Did you celebrate World Pizza Day (Jan.17) or National Popcorn Day (Jan. 19)?
We eat traditional foods on holidays like Christmas, Hannukah, Ramadan, etc., but how about days that are special because of the food associated with them?
There is a fellow in the U.S. who started a website called the National Day calendar (link: https://nationaldaycalendar.com/ ) as a pastime, and it has become a very popular phenomenon. There is something to celebrate on every day of the year. Some are pure marketing schemes, but others have a more illustrious history.
Many of the days listed are in honour of food. I don’t suggest meal planning around this calendar, but it is a fun tool to add some levity into our everyday lives, if not our diet.
Some food days have a more serious origin. Have you ever heard of Robbie Burns Day (Jan. 25)? It is birthday of this Scottish poet, best known worldwide for Auld Lang Syne and is usually marked with a Burns supper. If you are a fan of haggis, with “tatties and neeps” and a wee dram, this would be your kind of thing.
For those uninitiated souls who are reading, a Burns supper translates as follows: a sort of sausage made from sheep offal and oatmeal, served with mashed potatoes and turnips. All of this is washed down with a shot of scotch whiskey. It may sound odd, and I suppose I’m biased being Scottish on my mom’s side, but I thought it was great comfort food.
Perhaps one of the most famous days for indulging in food is Mardi Gras (which is French for “Fat Tuesday”). You may have also heard it called Pancake Tuesday. With either name, the symbolism is to remind us to have one last indulgent hurrah by eating all those rich foods before Lent begins the next day, Ash Wednesday.
Sometimes, the indulgence with food at holidays is more about the symbolism. Did you know popular foods eaten during the Lunar New Year celebrations in China are sometimes chosen because their names sound impressive? Here are some interesting examples of dishes known as “lucky” foods:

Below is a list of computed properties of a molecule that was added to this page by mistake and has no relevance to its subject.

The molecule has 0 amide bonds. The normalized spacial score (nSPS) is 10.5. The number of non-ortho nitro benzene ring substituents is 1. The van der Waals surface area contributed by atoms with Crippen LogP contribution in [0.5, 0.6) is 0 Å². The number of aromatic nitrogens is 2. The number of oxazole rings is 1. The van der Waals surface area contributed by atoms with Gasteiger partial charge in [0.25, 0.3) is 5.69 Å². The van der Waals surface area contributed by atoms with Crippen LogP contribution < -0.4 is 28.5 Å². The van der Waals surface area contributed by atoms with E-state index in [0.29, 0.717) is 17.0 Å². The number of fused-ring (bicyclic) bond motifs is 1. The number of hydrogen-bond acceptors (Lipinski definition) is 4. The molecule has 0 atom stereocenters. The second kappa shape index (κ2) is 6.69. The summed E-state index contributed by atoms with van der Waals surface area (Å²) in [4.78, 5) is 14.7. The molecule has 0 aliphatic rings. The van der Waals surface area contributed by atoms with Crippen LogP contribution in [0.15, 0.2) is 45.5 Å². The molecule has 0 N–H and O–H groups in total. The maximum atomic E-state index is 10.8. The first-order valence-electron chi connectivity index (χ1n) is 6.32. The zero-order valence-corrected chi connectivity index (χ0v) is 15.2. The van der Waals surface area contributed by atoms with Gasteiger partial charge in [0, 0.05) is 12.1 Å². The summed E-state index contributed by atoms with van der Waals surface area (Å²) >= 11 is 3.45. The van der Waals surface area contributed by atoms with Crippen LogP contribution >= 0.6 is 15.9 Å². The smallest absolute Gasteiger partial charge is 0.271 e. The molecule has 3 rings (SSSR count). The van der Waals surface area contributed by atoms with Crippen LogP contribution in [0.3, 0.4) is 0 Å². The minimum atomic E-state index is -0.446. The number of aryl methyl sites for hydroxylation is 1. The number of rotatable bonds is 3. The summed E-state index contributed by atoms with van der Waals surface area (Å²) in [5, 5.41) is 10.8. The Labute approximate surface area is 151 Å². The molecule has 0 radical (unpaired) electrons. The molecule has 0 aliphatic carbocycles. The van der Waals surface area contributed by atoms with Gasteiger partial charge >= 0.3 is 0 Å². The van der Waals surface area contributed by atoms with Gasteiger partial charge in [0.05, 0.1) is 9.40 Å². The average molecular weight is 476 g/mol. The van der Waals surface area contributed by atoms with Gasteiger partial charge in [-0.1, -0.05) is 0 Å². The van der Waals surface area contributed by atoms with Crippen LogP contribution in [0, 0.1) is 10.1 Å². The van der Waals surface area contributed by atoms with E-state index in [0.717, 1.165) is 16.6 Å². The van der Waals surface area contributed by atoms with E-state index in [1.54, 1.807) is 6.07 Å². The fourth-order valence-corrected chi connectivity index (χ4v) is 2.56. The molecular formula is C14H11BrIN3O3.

• Steamed buns, or “f? g?o”, are lucky because both characters share other meanings. “F? cái” means to get rich, and “g?o” can also mean to rise. Therefore, eating steamed buns is said to remind people of wealth and rising up in the world.
• Fish is also lucky. The character for fish is “yú” , which is also how you pronounce the character that means surplus. So eating fish means you will have a plentiful year.
• Citrus fruits are another food eaten often during the celebrations. For example, an orange is “chéng zi”. The character “chéng” means achievement and success.
• Cabbage is another lucky food, even though it doesn’t make a perfect match with a similar sounding phrase, which means “many riches”. But it’s close enough that people will eat cabbage if they want more money.
• Bean curd, like cabbage, is not being a perfect match. But if you want good fortune then perhaps it’s OK to just be in the ballpark, right?
In Chinese, and in other languages and cultures, there are often traditions that help anchor a good feeling or encourage us to look on the brighter side. The theme I love here is that the words have meaning, whether for the foods they represent or the ideas. Taking part in the experience is what makes the meaning special.
In Ireland, they have a proverb: “Laughter is brightest where the food is best.” Julia Child said, “People who love to eat are always the best people.” And Caesar Chavez said, "If you really want to make a friend, go to someone's house and eat with him...the people who give you their food, give you their heart."
Maybe it’s not even so much about what we eat, as who we eat it with. Sharing the experience of good food is one of the basic joys in life.
Anything that encourages us to do more of that seems like a good idea to me.
This article is written by or on behalf of an outsourced columnist and does not necessarily reflect the views of Castanet.